There are contraindications! Be sure to consult your doctor before taking any medication!
Tricox consists of Isoniazid, Pyrazinamide, Rifampin.
Isoniazid - Antibacterial agent used primarily as a tuberculostatic. It remains the treatment of choice for tuberculosis.
Indication: For the treatment of all forms of tuberculosis in which organisms are susceptible.
Tricox (Isoniazid) is a bactericidal agent active against organisms of the genus Mycobacterium, specifically M. tuberculosis, M. bovis and M. kansasii. It is a highly specific agent, ineffective against other microorganisms. Tricox (Isoniazid) is bactericidal to rapidly-dividing mycobacteria, but is bacteriostatic if the mycobacterium is slow-growing.
Pyrazinamide - A pyrazine that is used therapeutically as an antitubercular agent.
Indication: For the initial treatment of active tuberculosis in adults and children when combined with other antituberculous agents.
Tricox (Pyrazinamide) kills or stops the growth of certain bacteria that cause tuberculosis (TB). It is used with other drugs to treat tuberculosis. It is a highly specific agent and is active only against Mycobacterium tuberculosis. In vitro and in vivo, the drug is active only at a slightly acid pH. Pyrazinamie gets activated to Pyrazinoic acid in the bacilli where it interferes with fatty acid synthase FAS I. This interferes with the bacteriums ability to synthesize new fatty acids, required for growth and replication.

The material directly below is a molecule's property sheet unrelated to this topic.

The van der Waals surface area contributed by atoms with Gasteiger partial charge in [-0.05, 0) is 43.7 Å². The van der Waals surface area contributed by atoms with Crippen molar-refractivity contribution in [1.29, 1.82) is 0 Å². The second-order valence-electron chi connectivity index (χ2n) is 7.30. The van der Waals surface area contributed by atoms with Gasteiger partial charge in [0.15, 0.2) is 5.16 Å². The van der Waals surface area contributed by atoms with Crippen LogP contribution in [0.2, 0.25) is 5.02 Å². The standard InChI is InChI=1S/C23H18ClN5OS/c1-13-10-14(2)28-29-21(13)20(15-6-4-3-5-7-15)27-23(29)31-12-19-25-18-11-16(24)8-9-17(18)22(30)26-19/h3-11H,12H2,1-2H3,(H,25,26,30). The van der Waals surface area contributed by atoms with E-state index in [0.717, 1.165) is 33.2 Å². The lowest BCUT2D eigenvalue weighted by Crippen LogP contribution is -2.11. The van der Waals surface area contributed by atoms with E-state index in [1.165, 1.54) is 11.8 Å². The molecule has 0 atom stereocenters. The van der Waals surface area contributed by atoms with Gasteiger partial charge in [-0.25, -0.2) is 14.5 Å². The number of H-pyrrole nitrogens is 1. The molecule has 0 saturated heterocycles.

Rifampin - A semisynthetic antibiotic produced from Streptomyces mediterranei. It has a broad antibacterial spectrum, including activity against several forms of Mycobacterium. In susceptible organisms it inhibits DNA-dependent RNA polymerase activity by forming a stable complex with the enzyme. It thus suppresses the initiation of RNA synthesis. Tricox (Rifampin) is bactericidal, and acts on both intracellular and extracellular organisms. (From Gilman et al., Goodman and Gilman's The Pharmacological Basis of Therapeutics, 9th ed, p1160)
Indication: For the treatment of Tuberculosis and Tuberculosis-related mycobacterial infections.
Tricox (Rifampin) is an antibiotic that inhibits DNA-dependent RNA polymerase activity in susceptible cells. Specifically, it interacts with bacterial RNA polymerase but does not inhibit the mammalian enzyme. It is bactericidal and has a very broad spectrum of activity against most gram-positive and gram-negative organisms (including Pseudomonas aeruginosa) and specifically Mycobacterium tuberculosis. Because of rapid emergence of resistant bacteria, use is restricted to treatment of mycobacterial infections and a few other indications. Tricox (Rifampin) is well absorbed when taken orally and is distributed widely in body tissues and fluids, including the CSF. It is metabolized in the liver and eliminated in bile and, to a much lesser extent, in urine, but dose adjustments are unnecessary with renal insufficiency.
Pharmaceutical active ingredients containing related brand and generic drugs, medications or other health care products: